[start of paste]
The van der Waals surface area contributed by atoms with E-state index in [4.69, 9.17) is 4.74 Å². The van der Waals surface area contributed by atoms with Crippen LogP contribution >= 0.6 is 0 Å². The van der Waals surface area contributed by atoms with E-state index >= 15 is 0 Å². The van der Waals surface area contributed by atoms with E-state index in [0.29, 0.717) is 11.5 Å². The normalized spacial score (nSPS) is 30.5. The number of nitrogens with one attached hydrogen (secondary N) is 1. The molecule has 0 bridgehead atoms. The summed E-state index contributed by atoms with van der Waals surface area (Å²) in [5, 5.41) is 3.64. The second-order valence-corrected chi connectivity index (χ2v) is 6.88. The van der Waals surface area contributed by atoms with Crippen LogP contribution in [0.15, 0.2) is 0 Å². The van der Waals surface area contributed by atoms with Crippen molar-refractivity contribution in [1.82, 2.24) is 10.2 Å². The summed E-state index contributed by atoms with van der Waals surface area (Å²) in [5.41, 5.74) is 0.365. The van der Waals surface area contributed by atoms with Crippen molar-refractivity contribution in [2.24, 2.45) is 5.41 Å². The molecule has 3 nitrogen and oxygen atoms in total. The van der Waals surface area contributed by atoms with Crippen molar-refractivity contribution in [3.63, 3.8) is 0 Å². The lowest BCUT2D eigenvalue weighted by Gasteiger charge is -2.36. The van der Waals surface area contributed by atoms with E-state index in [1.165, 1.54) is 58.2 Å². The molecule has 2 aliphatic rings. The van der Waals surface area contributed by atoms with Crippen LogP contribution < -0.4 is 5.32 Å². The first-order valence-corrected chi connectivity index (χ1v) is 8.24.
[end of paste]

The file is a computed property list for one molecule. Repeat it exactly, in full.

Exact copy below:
The van der Waals surface area contributed by atoms with E-state index in [4.69, 9.17) is 4.74 Å². The van der Waals surface area contributed by atoms with Crippen LogP contribution >= 0.6 is 0 Å². The van der Waals surface area contributed by atoms with E-state index >= 15 is 0 Å². The van der Waals surface area contributed by atoms with E-state index in [0.29, 0.717) is 11.5 Å². The normalized spacial score (nSPS) is 30.5. The number of nitrogens with one attached hydrogen (secondary N) is 1. The molecule has 0 bridgehead atoms. The summed E-state index contributed by atoms with van der Waals surface area (Å²) in [5, 5.41) is 3.64. The second-order valence-corrected chi connectivity index (χ2v) is 6.88. The van der Waals surface area contributed by atoms with Crippen LogP contribution in [0.15, 0.2) is 0 Å². The van der Waals surface area contributed by atoms with Crippen molar-refractivity contribution in [1.82, 2.24) is 10.2 Å². The summed E-state index contributed by atoms with van der Waals surface area (Å²) in [5.41, 5.74) is 0.365. The van der Waals surface area contributed by atoms with Crippen molar-refractivity contribution in [2.24, 2.45) is 5.41 Å². The molecule has 3 nitrogen and oxygen atoms in total. The van der Waals surface area contributed by atoms with Crippen molar-refractivity contribution in [3.63, 3.8) is 0 Å². The lowest BCUT2D eigenvalue weighted by Gasteiger charge is -2.36. The van der Waals surface area contributed by atoms with E-state index in [1.165, 1.54) is 58.2 Å². The molecule has 2 aliphatic rings. The van der Waals surface area contributed by atoms with Crippen LogP contribution < -0.4 is 5.32 Å². The first-order valence-corrected chi connectivity index (χ1v) is 8.24.